Meteor news: Huge fireball sparks nuclear missile concerns in Canada | Science | News

Last night, a meteor broke through the atmosphere above Alberta, Canada, in the west of the country. The blast was so huge it could be seen from the tip of the US border all the way up into the Arctic circle. Some security cameras spotted the phenomenon, with a huge bright streak soaring through the sky.

One video shows a blast so bright it caused shadows in the dead of night as entire regions were lit up momentarily.

More than 300 people flocked to the International Meteor Organisation (IMO) to report their sighting.

Rosemary said: “Truly thought it was a mid-air explosion given the size and brightness of the flash.”

Aamer said: “The meteorite I saw was unique as it was too bright and the whole sky lit up for a much longer time.

“Also it just passed overhead with a long smoke trail which was visible for additional few more seconds.”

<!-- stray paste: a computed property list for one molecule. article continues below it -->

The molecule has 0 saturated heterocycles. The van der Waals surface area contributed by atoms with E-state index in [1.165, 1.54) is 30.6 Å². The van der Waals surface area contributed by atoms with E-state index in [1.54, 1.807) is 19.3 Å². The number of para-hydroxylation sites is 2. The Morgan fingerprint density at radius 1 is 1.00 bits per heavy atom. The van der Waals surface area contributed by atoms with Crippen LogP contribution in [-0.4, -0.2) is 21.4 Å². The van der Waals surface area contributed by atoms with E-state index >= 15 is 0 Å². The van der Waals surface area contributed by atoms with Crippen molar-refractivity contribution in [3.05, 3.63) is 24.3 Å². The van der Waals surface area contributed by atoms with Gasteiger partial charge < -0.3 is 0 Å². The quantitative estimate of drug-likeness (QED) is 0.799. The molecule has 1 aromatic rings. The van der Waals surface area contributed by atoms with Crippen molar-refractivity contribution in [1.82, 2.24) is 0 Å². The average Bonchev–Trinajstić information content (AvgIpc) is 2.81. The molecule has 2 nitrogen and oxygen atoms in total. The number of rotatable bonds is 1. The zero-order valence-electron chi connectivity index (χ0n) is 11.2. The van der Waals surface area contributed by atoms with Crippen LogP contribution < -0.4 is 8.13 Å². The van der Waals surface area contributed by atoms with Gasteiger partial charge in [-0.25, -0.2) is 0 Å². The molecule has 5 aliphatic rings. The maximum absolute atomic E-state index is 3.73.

Ray said: “It was very bright, left visible white contrails in the sky for about five minutes.

“I stargaze every morning and watch satellites. This object was right in my normal sightline, and I saw it clearly from beginning to end.”

Chris feared a nuclear attack was impending, saying: “For a fraction of a second, I thought it was a nuclear missile or something man-made.”

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“Due to the velocity at which they strike the Earth’s atmosphere, fragments larger than one millimetre have the capability to produce a bright flash as they streak through the heavens above.

“These bright meteors are what we call fireballs and they often strike fear and awe for those who witness them.”

Perhaps one of the most famous fireballs to hit Earth came in 2013 when a meteor exploded over Chelyabinsk, Russia.

The blast was caused by a 20-metre meteor. It led to an explosion which caused over £25.3million (€30million) in damages to the small Russian city.